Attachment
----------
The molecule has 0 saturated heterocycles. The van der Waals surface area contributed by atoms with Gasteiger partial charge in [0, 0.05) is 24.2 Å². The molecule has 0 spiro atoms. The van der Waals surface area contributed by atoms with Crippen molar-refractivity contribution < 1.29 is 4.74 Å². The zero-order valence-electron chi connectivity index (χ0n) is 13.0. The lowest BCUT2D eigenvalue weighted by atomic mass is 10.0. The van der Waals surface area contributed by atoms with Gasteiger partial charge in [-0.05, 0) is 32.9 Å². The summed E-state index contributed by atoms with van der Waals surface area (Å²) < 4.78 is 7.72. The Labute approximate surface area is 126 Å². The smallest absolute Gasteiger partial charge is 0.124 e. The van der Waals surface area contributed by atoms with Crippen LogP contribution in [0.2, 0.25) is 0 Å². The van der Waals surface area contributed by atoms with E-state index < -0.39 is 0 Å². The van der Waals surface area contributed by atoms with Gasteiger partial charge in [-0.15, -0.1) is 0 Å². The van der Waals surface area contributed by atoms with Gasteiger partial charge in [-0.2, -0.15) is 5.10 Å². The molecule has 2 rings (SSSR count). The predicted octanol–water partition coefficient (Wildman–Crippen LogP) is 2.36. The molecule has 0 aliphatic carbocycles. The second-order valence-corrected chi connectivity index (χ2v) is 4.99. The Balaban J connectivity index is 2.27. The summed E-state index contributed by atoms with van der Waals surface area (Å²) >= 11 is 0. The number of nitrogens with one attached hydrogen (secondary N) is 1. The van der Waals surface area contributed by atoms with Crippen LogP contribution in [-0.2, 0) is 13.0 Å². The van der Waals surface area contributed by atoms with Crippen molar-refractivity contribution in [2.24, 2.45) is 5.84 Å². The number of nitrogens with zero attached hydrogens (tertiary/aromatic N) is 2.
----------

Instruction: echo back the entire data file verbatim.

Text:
The molecule has 0 saturated heterocycles. The van der Waals surface area contributed by atoms with Gasteiger partial charge in [0, 0.05) is 24.2 Å². The molecule has 0 spiro atoms. The van der Waals surface area contributed by atoms with Crippen molar-refractivity contribution < 1.29 is 4.74 Å². The zero-order valence-electron chi connectivity index (χ0n) is 13.0. The lowest BCUT2D eigenvalue weighted by atomic mass is 10.0. The van der Waals surface area contributed by atoms with Gasteiger partial charge in [-0.05, 0) is 32.9 Å². The summed E-state index contributed by atoms with van der Waals surface area (Å²) < 4.78 is 7.72. The Labute approximate surface area is 126 Å². The smallest absolute Gasteiger partial charge is 0.124 e. The van der Waals surface area contributed by atoms with Crippen LogP contribution in [0.2, 0.25) is 0 Å². The van der Waals surface area contributed by atoms with E-state index < -0.39 is 0 Å². The van der Waals surface area contributed by atoms with Gasteiger partial charge in [-0.15, -0.1) is 0 Å². The van der Waals surface area contributed by atoms with Gasteiger partial charge in [-0.2, -0.15) is 5.10 Å². The molecule has 2 rings (SSSR count). The predicted octanol–water partition coefficient (Wildman–Crippen LogP) is 2.36. The molecule has 0 aliphatic carbocycles. The second-order valence-corrected chi connectivity index (χ2v) is 4.99. The Balaban J connectivity index is 2.27. The summed E-state index contributed by atoms with van der Waals surface area (Å²) >= 11 is 0. The number of nitrogens with one attached hydrogen (secondary N) is 1. The van der Waals surface area contributed by atoms with Crippen LogP contribution in [-0.2, 0) is 13.0 Å². The van der Waals surface area contributed by atoms with Crippen molar-refractivity contribution in [2.24, 2.45) is 5.84 Å². The number of nitrogens with zero attached hydrogens (tertiary/aromatic N) is 2.